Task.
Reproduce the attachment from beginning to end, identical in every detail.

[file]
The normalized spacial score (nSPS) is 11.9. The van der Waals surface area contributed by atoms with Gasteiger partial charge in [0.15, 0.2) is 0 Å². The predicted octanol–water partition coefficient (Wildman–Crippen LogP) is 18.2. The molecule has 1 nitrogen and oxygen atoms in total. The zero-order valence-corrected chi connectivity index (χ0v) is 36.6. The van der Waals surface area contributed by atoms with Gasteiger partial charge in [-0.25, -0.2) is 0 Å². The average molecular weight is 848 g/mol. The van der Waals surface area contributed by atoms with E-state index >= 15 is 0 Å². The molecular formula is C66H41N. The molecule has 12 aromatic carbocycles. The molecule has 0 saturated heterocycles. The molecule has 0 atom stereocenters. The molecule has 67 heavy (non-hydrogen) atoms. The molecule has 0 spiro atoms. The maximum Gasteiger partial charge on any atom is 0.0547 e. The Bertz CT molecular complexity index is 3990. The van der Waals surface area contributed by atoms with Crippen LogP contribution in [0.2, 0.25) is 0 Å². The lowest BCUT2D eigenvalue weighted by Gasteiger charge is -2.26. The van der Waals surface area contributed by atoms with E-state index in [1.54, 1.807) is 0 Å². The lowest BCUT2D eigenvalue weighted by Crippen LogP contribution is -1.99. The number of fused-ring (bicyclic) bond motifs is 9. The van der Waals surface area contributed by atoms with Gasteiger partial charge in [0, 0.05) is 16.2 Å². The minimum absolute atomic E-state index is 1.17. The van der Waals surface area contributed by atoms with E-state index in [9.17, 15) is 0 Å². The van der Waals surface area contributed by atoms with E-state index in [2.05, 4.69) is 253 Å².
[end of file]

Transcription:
The normalized spacial score (nSPS) is 11.9. The van der Waals surface area contributed by atoms with Gasteiger partial charge in [0.15, 0.2) is 0 Å². The predicted octanol–water partition coefficient (Wildman–Crippen LogP) is 18.2. The molecule has 1 nitrogen and oxygen atoms in total. The zero-order valence-corrected chi connectivity index (χ0v) is 36.6. The van der Waals surface area contributed by atoms with Gasteiger partial charge in [-0.25, -0.2) is 0 Å². The average molecular weight is 848 g/mol. The van der Waals surface area contributed by atoms with E-state index >= 15 is 0 Å². The molecular formula is C66H41N. The molecule has 12 aromatic carbocycles. The molecule has 0 saturated heterocycles. The molecule has 0 atom stereocenters. The molecule has 67 heavy (non-hydrogen) atoms. The molecule has 0 spiro atoms. The maximum Gasteiger partial charge on any atom is 0.0547 e. The Bertz CT molecular complexity index is 3990. The van der Waals surface area contributed by atoms with Crippen LogP contribution in [0.2, 0.25) is 0 Å². The lowest BCUT2D eigenvalue weighted by Gasteiger charge is -2.26. The van der Waals surface area contributed by atoms with E-state index in [1.54, 1.807) is 0 Å². The lowest BCUT2D eigenvalue weighted by Crippen LogP contribution is -1.99. The number of fused-ring (bicyclic) bond motifs is 9. The van der Waals surface area contributed by atoms with Gasteiger partial charge in [0, 0.05) is 16.2 Å². The minimum absolute atomic E-state index is 1.17. The van der Waals surface area contributed by atoms with E-state index in [9.17, 15) is 0 Å². The van der Waals surface area contributed by atoms with E-state index in [2.05, 4.69) is 253 Å².